Friday, May 13, 2011

25 The Musical Hits a Flat Note at Ensemble Theatre

It's been hot the past couple of days so when Neil and Eric said they were going to Ensemble Theatre for the evening, I decided to stay in the house where it's cool.      

      Ensemble Theatre (ETC) is celebrating its 25th anniversary in Over-The-Rhine, which is a tough ass, crime ridden neighborhood just north of downtown Cincinnati that has been experiencing a new infusion of economic and cultural vitality due, in no small part, to the patience and guts of ETC and its mesmerizing Artistic Director D. Lynn Meyers – one of the great citizens of Cincinnati.  Gentrification is a double-edged sword: new businesses and wealthier residents can create new and safer legal opportunities for a neighborhood, but driving out original residents over time also dulls the character and details of what made the area interesting in the first place.

      ETC has been billed as “your premiere theatre” because Lynn Meyers has brought so many regional and first out of the gate shows (within a few months of their New York premiere) to Cincinnati that she’s disproved Mark Twain’s dictum wrong (“I want to be in Cincinnati at the end of the world because it’s ten years behind the times”) with every season.  David Kisor’s annual pantomimes have been charming and progressive with genuinely lovely songs.  Lynn Meyers’ direction has been clear and elegant.

      Okay, that being said, 25 The Musical doesn’t work as a show.  The high points are Brian c. Mehring’s set and lighting and Scot Woolley’s musical direction and piano playing during the performance.  The five ensemble members, while each individually talented, never gel as a performing unit.  A couple of times I wondered if they even liked each other since there were those awful, pasted on grins while they watched each others’ solos.  Neil even caught one of the performers cringing at a colleague during the encore.  The songs originated in some brilliant shows from ETC’s past, but there was very little reason to their order and there were few emotionally authentic moments.  I felt that the head microphones were superfluous, but that the show was aimed at a space the size of Procter & Gamble Hall (over 2,700 seats) versus ETC, which seats about 200.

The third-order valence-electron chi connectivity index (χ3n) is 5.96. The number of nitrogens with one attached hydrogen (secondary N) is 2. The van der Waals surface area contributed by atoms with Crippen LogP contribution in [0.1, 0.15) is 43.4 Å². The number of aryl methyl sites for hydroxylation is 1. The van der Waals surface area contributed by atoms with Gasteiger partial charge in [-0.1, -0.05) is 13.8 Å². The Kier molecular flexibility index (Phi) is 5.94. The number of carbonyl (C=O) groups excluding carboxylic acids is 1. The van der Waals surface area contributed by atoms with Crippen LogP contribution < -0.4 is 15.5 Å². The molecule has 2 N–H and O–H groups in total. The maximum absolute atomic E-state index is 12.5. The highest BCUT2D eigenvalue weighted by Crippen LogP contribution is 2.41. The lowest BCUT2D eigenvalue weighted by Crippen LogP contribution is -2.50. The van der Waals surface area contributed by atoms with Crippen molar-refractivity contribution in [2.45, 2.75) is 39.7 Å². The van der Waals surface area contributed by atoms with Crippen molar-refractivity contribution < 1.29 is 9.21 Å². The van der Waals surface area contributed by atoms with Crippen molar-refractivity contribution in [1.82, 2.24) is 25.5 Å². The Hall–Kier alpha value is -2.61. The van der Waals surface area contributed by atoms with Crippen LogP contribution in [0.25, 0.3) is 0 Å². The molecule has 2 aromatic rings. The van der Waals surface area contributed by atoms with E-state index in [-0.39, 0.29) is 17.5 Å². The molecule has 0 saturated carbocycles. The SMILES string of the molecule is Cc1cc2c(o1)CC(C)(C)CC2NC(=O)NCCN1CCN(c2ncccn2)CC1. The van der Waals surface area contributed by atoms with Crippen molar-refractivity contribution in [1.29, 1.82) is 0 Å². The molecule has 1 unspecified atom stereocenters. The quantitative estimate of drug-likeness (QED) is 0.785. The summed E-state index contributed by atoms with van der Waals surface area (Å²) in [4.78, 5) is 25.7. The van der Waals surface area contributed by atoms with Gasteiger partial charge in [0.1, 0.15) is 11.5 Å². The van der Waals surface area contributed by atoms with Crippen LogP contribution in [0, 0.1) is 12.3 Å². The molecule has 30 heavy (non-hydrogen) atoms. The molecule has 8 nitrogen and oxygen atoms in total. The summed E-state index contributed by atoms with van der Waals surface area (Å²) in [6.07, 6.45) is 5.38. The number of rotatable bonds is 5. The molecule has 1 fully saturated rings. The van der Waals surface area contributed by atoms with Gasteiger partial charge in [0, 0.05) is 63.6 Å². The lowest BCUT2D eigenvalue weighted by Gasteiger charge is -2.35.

The audience surrounding us behaved like members of a performance art group.  There was the senior couple that reminisced about seeing the original shows while watching this one, pointing at the super-titles where the shows’ titles were named, clearing their throats, etc., (even the husband’s stomach rumbled.  Thankfully, he didn’t fart, though he asked me halfway if there would be an intermission.  The program, the lobby, and even the show’s greeter announced that there was not one).  In front of us sat three young women (college students?  secondary school students?), who chatted about the show during it, texted a number of people, looked up some facts – those iphones are very useful – and may have been writing papers (reviews?  journal entries?  love letters?) as well.  One of them had lovely legs that she shared by sticking them over the empty seats in front of her.  ETC has a very steep – practically vertigo-inducing – grade where audience members in one row can see practically into the laps of the audience members in the row immediately in front of them.

      Please, make a date to go to ETC and see one of their shows.  This is the minor exception that doesn’t work, while the majority of their productions do.

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